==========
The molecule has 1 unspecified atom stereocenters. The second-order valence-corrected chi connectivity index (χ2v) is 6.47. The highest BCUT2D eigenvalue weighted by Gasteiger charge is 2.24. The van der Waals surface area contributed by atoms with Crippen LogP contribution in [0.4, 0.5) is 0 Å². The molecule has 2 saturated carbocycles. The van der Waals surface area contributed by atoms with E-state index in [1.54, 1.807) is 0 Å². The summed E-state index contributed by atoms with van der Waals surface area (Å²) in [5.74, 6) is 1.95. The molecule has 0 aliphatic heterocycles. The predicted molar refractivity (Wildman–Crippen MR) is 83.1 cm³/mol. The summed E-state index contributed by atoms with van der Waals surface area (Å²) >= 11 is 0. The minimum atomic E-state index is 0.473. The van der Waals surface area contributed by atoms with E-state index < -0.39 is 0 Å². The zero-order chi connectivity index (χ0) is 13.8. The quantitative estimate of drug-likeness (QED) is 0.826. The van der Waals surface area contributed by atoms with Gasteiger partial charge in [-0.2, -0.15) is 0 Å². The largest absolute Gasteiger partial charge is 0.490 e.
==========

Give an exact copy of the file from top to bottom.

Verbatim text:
The molecule has 1 unspecified atom stereocenters. The second-order valence-corrected chi connectivity index (χ2v) is 6.47. The highest BCUT2D eigenvalue weighted by Gasteiger charge is 2.24. The van der Waals surface area contributed by atoms with Crippen LogP contribution in [0.4, 0.5) is 0 Å². The molecule has 2 saturated carbocycles. The van der Waals surface area contributed by atoms with E-state index in [1.54, 1.807) is 0 Å². The summed E-state index contributed by atoms with van der Waals surface area (Å²) in [5.74, 6) is 1.95. The molecule has 0 aliphatic heterocycles. The predicted molar refractivity (Wildman–Crippen MR) is 83.1 cm³/mol. The summed E-state index contributed by atoms with van der Waals surface area (Å²) >= 11 is 0. The minimum atomic E-state index is 0.473. The van der Waals surface area contributed by atoms with E-state index < -0.39 is 0 Å². The zero-order chi connectivity index (χ0) is 13.8. The quantitative estimate of drug-likeness (QED) is 0.826. The van der Waals surface area contributed by atoms with Gasteiger partial charge in [-0.2, -0.15) is 0 Å². The largest absolute Gasteiger partial charge is 0.490 e.